A Super-Scholar, All Grown Up and Still Theorizing

Above left, Jedediah Purdy, 31, an assistant law professor at Duke, with student Asit Gosar last spring. In his mid-twenties, Purdy was one of Washington's intellectual darlings.
Above left, Jedediah Purdy, 31, an assistant law professor at Duke, with student Asit Gosar last spring. In his mid-twenties, Purdy was one of Washington's intellectual darlings. (By Todd Shoemaker -- Duke University Law School)
By Claudia Deane
Washington Post Staff Writer
Monday, April 10, 2006

Washington, not unlike Hollywood, is a city prone to fussing over the latest bright young thing. The 26-year-old chief speechwriter. The 28-year-old at the helm of a major policy magazine. The home-schooled 24-year-old whose first book provokes a cultural maelstrom.

What happens to these wunderkinder when the fleet of flattering profiles has sailed past?

When we reached him, Jedediah Purdy, now 31, was in his office at Duke University's law school where he is an assistant professor, counseling a student in the throes of the seemingly inevitable "first year of law school crisis." In his mid-twenties, though, Purdy was one of Washington's intellectual darlings: ensconced at the New America Foundation -- a think tank that bills itself as featuring "exceptionally promising new voices" -- and named by Esquire magazine as one of the nation's "best and brightest."

Purdy attained the Eastern Seaboard thinking man's version of fame during his second year of law school (Yale) by publishing a plain-covered book, "For Common Things: Irony, Trust, and Commitment in America Today," in part decrying the modern commitment to irony. The book prompted a mile-high pyramid of publicity, at the top of which was an easy-to-mock photo of Purdy "contemplating a jar of tea" in the New York Times Magazine. Time magazine called him an "optimist in a jaded age." The critics fawned and raged, praised and patronized.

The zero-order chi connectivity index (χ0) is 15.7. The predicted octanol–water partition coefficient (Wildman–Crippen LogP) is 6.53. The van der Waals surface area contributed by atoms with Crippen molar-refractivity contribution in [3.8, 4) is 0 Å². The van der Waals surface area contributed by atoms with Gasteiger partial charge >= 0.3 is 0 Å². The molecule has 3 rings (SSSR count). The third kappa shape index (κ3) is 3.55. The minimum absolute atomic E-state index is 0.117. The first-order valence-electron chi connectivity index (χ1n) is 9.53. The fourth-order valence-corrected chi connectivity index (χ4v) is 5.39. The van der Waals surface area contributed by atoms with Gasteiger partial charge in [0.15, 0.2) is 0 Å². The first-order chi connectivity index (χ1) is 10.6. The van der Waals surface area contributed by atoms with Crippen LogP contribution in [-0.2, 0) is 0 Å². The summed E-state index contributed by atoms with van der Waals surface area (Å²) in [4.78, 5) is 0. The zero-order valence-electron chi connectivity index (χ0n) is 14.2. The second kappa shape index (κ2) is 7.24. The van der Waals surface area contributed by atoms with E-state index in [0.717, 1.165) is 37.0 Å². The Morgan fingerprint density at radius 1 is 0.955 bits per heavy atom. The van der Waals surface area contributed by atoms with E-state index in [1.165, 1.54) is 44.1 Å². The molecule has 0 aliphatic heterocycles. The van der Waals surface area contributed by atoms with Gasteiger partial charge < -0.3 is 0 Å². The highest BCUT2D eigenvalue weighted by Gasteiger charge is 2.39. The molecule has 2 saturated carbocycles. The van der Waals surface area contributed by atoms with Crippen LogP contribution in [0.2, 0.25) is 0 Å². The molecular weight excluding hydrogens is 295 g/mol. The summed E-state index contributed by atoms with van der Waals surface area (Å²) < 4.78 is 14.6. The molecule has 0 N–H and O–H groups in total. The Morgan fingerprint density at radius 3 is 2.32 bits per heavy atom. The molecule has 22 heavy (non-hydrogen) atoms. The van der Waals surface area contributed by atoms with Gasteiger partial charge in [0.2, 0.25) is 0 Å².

"For Common Things" got tagged in shorthand as the book that dissed Seinfeld. Result: ironic reference made to Purdy by Seinfeld on "Saturday Night Live."

"I guess I really consented to get my schooling in public," he said the other day with a laugh.

He thinks the question ("What ever happened to you?") and its insinuation that life after a youthful star turn on the Washington stage is one long, irrelevant purgatory is sort of funny. But he's an obliging guy, willing to reflect on what it's like to achieve intellectual notoriety with your first swing.

"It was a really, really interesting lesson in what the wish to be famous is about," Purdy said. Not that he expected the fame. "I think if you look at it, it doesn't look like a book you write because you want to get on the front page of things," he offered.

"The idea you have when you imagine celebrity is that a lot of people are going to know a lot about you and appreciate the things about you that you want them to appreciate. And it's like having a lot of really good friends."

"And what happens, of course, is that people know snatches and confused summaries about you, and they attach their own hang-ups or agendas to those, and you're this vehicle for other people's opportunistic sentiments. . . . And that's almost the opposite," he said.

Then there's the challenge of getting complex ideas across in a bite-size media culture. "There was something about the way the book translated into short conversations, into sound bites, that did it a lot of violence. Not that everything about it was beautiful, perfect, poised, but it was not one of those books that was a 600,000-page version of a sentence."

"And so people come up to you and say, 'Are you Purdy? I also really hate our parents' generation,' " he said. "I spent a lot of time trying to explain I hadn't meant to say what it was people thought I was saying."

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